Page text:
If I told you that you could communicate with anyone in the world while sleeping and make money would you believe me? Or would you dismiss me as a “Billy Mays as seen on TV” sleazy pitchman? If you write computer code, create an app and place it in the Itunes store, Steve Jobs becomes the modern equivalent of the pitchman. How is this possible?
The concept of a Lingua franca as described by Encyclopedia Britannica began as a “Frankish Language” developed by the crusaders in the middle ages as a way to communicate with middle eastern traders as they plundered their way to the holy land. Functionally this created an ability to communicate between people who otherwise spoke unintelligible languages to one another. Fast forward to 2012 and the world’s Lingua Franca is found in computer coding. Recent examples in the business world support my assertion.
In a recent interview Groupon co-founder and chairman Eric Lefkofsky stated that the ability to take your ideas, produce something and articulate a solution people can interact with is a key success. One of the greatest tools you can have is the ability to code. (Chicago Tribune 4/15/2012). With the resources and technological advances your dream or wish can be translated into a functional application that benefits the public. Dream, articulate, code it, and prototype. When it works put your app in the Itunes store. This is how commerce is done in 2012. (As a side note the app market is growing at a 77% rate–year over year). Instagram founder and CEO Kevin Systrom received his formal educational training in marketing and is a self-taught computer programmer at night. His investment in teaching himself coding paid off as Facebook bought his company last week for $1 billion.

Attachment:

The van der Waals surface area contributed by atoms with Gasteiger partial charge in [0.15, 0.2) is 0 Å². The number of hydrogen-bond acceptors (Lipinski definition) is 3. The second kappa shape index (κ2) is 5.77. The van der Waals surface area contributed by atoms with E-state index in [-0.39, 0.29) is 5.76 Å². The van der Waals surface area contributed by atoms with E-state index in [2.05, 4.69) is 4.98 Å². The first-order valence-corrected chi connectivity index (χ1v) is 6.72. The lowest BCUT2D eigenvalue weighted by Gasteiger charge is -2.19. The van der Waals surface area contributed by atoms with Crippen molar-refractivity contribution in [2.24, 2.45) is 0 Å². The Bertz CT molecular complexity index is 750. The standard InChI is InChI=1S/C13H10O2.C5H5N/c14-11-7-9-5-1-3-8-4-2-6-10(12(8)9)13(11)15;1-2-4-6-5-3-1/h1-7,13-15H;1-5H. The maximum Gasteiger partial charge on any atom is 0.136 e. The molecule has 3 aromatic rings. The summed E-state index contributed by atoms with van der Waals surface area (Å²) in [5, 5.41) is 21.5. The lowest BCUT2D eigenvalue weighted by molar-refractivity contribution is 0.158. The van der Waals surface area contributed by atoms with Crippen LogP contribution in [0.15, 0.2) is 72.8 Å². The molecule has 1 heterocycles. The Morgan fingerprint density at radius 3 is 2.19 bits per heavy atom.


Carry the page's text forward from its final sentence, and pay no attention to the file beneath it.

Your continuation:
Finally in a telling post written by Lifehacker (Lifehacker has been recognized as an outstanding blog by Time, Wired, Mensa, PC Magazine and others) founder Gina Trapini she describes the process of learning coding as a long battle that consists of small incremental victories. As Trapini states “Getting really good at programming, like anything else, is a matter of sticking with it, trying things out, and getting experience as you go”. (Lifehacker Gina Trapini 11/09).
As I write this piece I fully intend to take my own advice. Check out this you tube video courtesy of MIT and you have the opportunity to learn a valuable skill. http://www.youtube.com/watch?v=k6U-i4gXkLM
See you the coding journey it may be bumpy but we’ll get there.
Until next time, be good and cultivate your community of friends.